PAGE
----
Ryan Remiorz / associated press
Wednesday, Dec. 2, 2009 | 2 a.m.
It seems like a lot of years since Anthony Calvillo made his pro football debut with the Las Vegas Posse of the Canadian Football League.
It seems like a lot of years only because it has been a lot of years.
In 1994 Calvillo, the most valuable player of Utah State’s 42-33 victory against Ball State in Las Vegas Bowl II the year before, signed a free-agent contract with the Posse. He was one of nine quarterbacks who reported to training camp in the parking lot of the Riviera. Keeping track of the Posse quarterbacks was like keeping track of the Canadian rock band Rush, if Rush had added three guitarists and a horn section.
I don’t know what became of Jeff Loots and Jason Verduzco and Fred Gatlin and Darian Hagan and William Robinson and Lee Saltz and Stacey Robinson and Robert Hall.
Anthony Calvillo went on to become the CFL’s John Elway, which is more impressive than going on to become the WFL’s Tony Adams or the USFL’s Bobby Hebert or the Jake Delhomme and Pat Barnes — the incredible Double-Headed Quarterback Monster — of NFL Europe, if for no other reason than that the CFL is still alive and kicking extra points while those other leagues are pushing up daisies. R.I.P., Shreveport Steamer. R.I.P. Boston, New Orleans and Portland Breakers.
Calvillo, 37, is the CFL’s second all-time passing leader. And after Sunday's game, when he rallied the Montreal Alouettes to a thrilling victory against the Saskatchewan Roughriders in a game decided by a field goal after time had run out, he again got to have his name etched onto the Grey Cup, the venerable trophy (what is it with Canada and its venerable sports trophies?) that goes to the winner of the CFL Super Bowl.
No one said “This One Is For A.C.,” which is what they call Calvillo in the Great White North and Vancouver, where it usually just rains. Or if they did, they said it in French.
Doesn’t matter. Of all the guys who have passed through Las Vegas on their way to something bigger, something better or, in the case of Canadian football and Monty Python, something completely different, Anthony Calvillo might be my favorite, and here’s why:
Around this time every year, Calvillo does something Calvillo-like, like win the CFL’s Most Outstanding Player Award or lead his team into the Grey Cup, which they’ve been playing for like 97 years. Then Chris Berman will show the highlights on SportsCenter and, when Montreal is playing, he’ll try to pronounce Calvillo’s name in French.
And then I will be reminded of Nick Miletti, the eccentric owner of the Posse, calling a press conference to unveil the team’s mascot. An equine mascot. Forget The Four Horsemen. The Posse had The Eight Horsemen. If you thought the team could stink up a field, you should have been on the sidelines when those horses were feeling their oats.
I will be reminded of the Posse’s debut in beautiful British Columbia, where, despite multiple reminders there is no fair catch in Canadian-style football, Tamarick Vanover signaled for one anyway, and then trotted off the field oblivious of both the rules and that the B.C. Lions were falling on the ball in the end zone for what most likely was the easiest touchdown in their long and storied history. Later, Vanover caught a punt at his own 10-yard line and retreated through the end zone, giving the Lions a safety and possession when he thought he was only yielding a single point.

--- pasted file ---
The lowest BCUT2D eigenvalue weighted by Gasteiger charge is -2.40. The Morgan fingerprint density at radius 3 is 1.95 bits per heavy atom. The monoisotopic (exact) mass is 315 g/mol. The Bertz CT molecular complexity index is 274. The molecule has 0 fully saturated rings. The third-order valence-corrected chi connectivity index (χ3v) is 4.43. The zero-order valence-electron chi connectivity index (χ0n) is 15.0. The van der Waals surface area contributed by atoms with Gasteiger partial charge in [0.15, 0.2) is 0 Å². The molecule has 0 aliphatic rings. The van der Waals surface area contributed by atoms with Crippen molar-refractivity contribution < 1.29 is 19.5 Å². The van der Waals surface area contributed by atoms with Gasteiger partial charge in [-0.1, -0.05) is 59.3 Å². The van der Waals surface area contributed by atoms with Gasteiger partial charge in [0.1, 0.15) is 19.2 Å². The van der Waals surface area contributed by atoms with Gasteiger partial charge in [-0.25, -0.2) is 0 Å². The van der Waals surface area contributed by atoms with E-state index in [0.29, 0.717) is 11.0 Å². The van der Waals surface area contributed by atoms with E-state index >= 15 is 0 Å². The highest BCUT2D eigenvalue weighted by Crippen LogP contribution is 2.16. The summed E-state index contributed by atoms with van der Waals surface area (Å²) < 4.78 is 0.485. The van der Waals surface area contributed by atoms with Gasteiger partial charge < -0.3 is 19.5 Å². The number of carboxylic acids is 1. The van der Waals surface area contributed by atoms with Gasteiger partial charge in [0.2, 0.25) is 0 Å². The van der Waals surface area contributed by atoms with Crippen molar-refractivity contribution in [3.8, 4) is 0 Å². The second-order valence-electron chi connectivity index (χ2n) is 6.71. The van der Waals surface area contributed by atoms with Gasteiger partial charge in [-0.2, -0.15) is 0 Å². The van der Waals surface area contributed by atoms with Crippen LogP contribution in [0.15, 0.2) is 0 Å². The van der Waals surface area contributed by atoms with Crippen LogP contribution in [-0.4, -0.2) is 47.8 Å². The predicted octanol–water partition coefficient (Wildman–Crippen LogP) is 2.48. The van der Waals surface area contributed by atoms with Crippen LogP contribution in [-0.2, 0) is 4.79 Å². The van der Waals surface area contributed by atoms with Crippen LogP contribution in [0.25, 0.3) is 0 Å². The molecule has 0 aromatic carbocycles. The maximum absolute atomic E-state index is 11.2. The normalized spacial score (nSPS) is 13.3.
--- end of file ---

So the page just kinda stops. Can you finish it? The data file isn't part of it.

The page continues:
I will be reminded of the Posse adding a running back, Judd Garrett of Princeton, after Vanover forgot what country he was in. “It’s a hell of a game but it takes a genius to understand it,” Posse coach Ron Meyer said of the CFL rules variances. “That’s why we got the guy from Princeton to figure it out.”
I will be reminded of the Posse’s home debut at Sam Boyd Stadium, where a guy named Dennis Parks tried to sing “O Canada” to the tune of “O Christmas Tree.” As I recall, Prime Minister Jean Chrétien was not amused.
I will be reminded of the Posse drawing a “crowd” of 2,350 — the smallest crowd in CFL history — for their next-to-last home game, against the Winnipeg Blue Bombers.
I will be reminded of a cost-cutting road trip where the Posse made nine stops in eight cities to play one game in Ottawa. I will be reminded of the bus driver who met the team at McCarran International Airport following a game at Edmonton — and refused to budge until he got paid.
I will be reminded that the Posse folded before their inaugural season was over, and the CFL saying you can’t do that. So it moved the Posse’s last home game of the season to Edmonton and paid for the team to make the trip while hundreds of Eskimos season-ticket holders watched the game on TV in a ballroom at the Imperial Palace because Air Canada also said you can’t cancel at such short notice.
Finally, I will be reminded of the 1995 dispersal draft in which the Ottawa Rough Riders selected Posse defensive end Darrell Robertson — only to later learn he had been killed in an automobile accident after the 1994 season.
The Rough Riders, upon discovering it’s difficult to win football games by drafting the deceased, folded after the 1996 season.
Had they selected Anthony Calvillo, they’d probably still be winning Grey Cups.
CORRECTION: This story has been changed to reflect corrections in Calvillo's career accomplishments. | (December 10, 2009)